The president’s friendly ties to Russia are already under close scrutiny by the press, Congress, and criminal investigators. While there is widespread agreement in the U.S. government that Russia intervened in the 2016 presidential race in order to hurt Hillary Clinton and help Trump—even Trump now acknowledges this—the FBI is also investigating whether Trump campaign officials colluded with Russia in that effort. Trump denies this.

However, he abruptly fired FBI Director James Comey, who was overseeing that investigation, last week. While the White House initially cited Comey’s handling of a probe into Hillary Clinton’s use of a private email address and server while she was secretary of state, Trump told NBC’s Lester Holt that his frustration with the Russia probe played a role, confirming a series of press reports that said Trump was furious at Comey over Russian matters.

The president also produced a letter last week saying his only business ties to Russia consisted of $100 million in income over the last decade or so, but experts who reviewed the letter said it did nothing to prove he did not have worrisome ties in Russia.

But in the Post’s account, Trump blurted the sensitive information not as an intentional step but as a simple boneheaded mistake. The Post’s sources said it wasn’t even clear whether Trump grasped the import of the information he shared. Luckily for the president, who has courted comparison with Richard Nixon in recent days, Tricky Dick’s claim that “when the president does it, that means that it is not illegal” appears to apply here. The president has broad leeway to declassify information, even if disclosure of the same thing by any other official would be a serious offense.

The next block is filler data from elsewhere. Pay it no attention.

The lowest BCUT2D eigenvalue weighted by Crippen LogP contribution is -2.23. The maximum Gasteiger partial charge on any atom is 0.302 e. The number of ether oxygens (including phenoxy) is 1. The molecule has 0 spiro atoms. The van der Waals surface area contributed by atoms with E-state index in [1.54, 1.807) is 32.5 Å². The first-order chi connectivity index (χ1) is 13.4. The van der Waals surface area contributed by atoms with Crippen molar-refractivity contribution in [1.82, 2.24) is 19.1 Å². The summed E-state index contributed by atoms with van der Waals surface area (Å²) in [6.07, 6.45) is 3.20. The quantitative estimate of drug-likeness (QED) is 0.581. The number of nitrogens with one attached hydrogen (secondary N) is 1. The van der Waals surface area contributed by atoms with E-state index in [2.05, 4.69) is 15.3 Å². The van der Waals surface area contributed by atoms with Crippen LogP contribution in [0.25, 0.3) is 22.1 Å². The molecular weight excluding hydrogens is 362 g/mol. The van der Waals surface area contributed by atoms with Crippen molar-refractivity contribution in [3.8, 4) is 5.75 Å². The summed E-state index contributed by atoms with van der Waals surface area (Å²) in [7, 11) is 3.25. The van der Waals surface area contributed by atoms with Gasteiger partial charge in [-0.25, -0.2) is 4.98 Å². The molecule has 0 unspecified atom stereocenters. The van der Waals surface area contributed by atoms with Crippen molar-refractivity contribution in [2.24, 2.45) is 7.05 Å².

It is ironic that Trump’s disclosure came as he boasted to the Russians. One reason the Russia probe has so irked Trump is that he feels it calls into question his legitimacy as a president—that his adversaries are using the specter of electoral interference to undermine his standing. This has driven Trump to frequent, and strange, reminiscences and bragging about an election he won months ago. Now, while asserting his legitimacy and grandeur to foreign dignitaries, Trump seems to have committed a gaffe that calls both his qualifications for office and his ties to Russia further into question.

Even if what Trump did is legal, what is legal and what is acceptable are, of course, not the same thing. For one, passing such information along, intentionally or not, could jeopardize American intelligence relationships around the world, and potentially weaken national security.

For another, accidentally sharing the information exposes Trump to charges of hypocrisy. During the presidential campaign, Trump repeatedly blasted Hillary Clinton for her lax security practices with emails. Quoting Comey's remarks about the Democratic candidate’s practices—some of the same remarks he initially used to justify firing Comey last week—Trump tweeted:

He made many similar comments on the stump.

“This is really, if we bring it up, this is like Watergate, only it’s worse, because here our foreign enemies were in a position to hack our most sensitive national security secrets,” he said at a rally in Greenville, North Carolina, in September. “We can’t have someone in the Oval Office who doesn’t understand the meaning of the word ‘confidential.’ ”